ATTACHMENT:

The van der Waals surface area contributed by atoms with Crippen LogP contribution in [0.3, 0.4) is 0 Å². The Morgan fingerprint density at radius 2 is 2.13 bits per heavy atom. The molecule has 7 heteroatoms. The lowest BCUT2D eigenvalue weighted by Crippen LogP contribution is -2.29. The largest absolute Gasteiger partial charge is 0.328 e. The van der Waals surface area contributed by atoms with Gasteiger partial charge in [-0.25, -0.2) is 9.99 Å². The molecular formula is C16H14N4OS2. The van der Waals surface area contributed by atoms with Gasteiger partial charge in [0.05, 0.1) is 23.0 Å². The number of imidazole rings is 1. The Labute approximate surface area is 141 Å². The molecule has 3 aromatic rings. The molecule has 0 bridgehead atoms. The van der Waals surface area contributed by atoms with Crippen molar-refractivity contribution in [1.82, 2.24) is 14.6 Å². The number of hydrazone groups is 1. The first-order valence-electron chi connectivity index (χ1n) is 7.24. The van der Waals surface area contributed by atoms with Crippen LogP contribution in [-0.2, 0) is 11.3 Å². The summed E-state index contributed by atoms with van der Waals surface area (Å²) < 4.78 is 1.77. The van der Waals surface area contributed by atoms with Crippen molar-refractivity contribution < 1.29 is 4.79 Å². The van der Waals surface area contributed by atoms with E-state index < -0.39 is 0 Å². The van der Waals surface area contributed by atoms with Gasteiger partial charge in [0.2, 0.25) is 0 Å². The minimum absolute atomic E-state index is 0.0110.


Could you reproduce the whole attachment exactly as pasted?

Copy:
The van der Waals surface area contributed by atoms with Crippen LogP contribution in [0.3, 0.4) is 0 Å². The Morgan fingerprint density at radius 2 is 2.13 bits per heavy atom. The molecule has 7 heteroatoms. The lowest BCUT2D eigenvalue weighted by Crippen LogP contribution is -2.29. The largest absolute Gasteiger partial charge is 0.328 e. The van der Waals surface area contributed by atoms with Gasteiger partial charge in [-0.25, -0.2) is 9.99 Å². The molecular formula is C16H14N4OS2. The van der Waals surface area contributed by atoms with Gasteiger partial charge in [0.05, 0.1) is 23.0 Å². The number of imidazole rings is 1. The Labute approximate surface area is 141 Å². The molecule has 3 aromatic rings. The molecule has 0 bridgehead atoms. The van der Waals surface area contributed by atoms with Crippen molar-refractivity contribution in [1.82, 2.24) is 14.6 Å². The number of hydrazone groups is 1. The first-order valence-electron chi connectivity index (χ1n) is 7.24. The van der Waals surface area contributed by atoms with Crippen LogP contribution in [-0.2, 0) is 11.3 Å². The summed E-state index contributed by atoms with van der Waals surface area (Å²) < 4.78 is 1.77. The van der Waals surface area contributed by atoms with Crippen molar-refractivity contribution < 1.29 is 4.79 Å². The van der Waals surface area contributed by atoms with E-state index < -0.39 is 0 Å². The van der Waals surface area contributed by atoms with Gasteiger partial charge in [0.2, 0.25) is 0 Å². The minimum absolute atomic E-state index is 0.0110.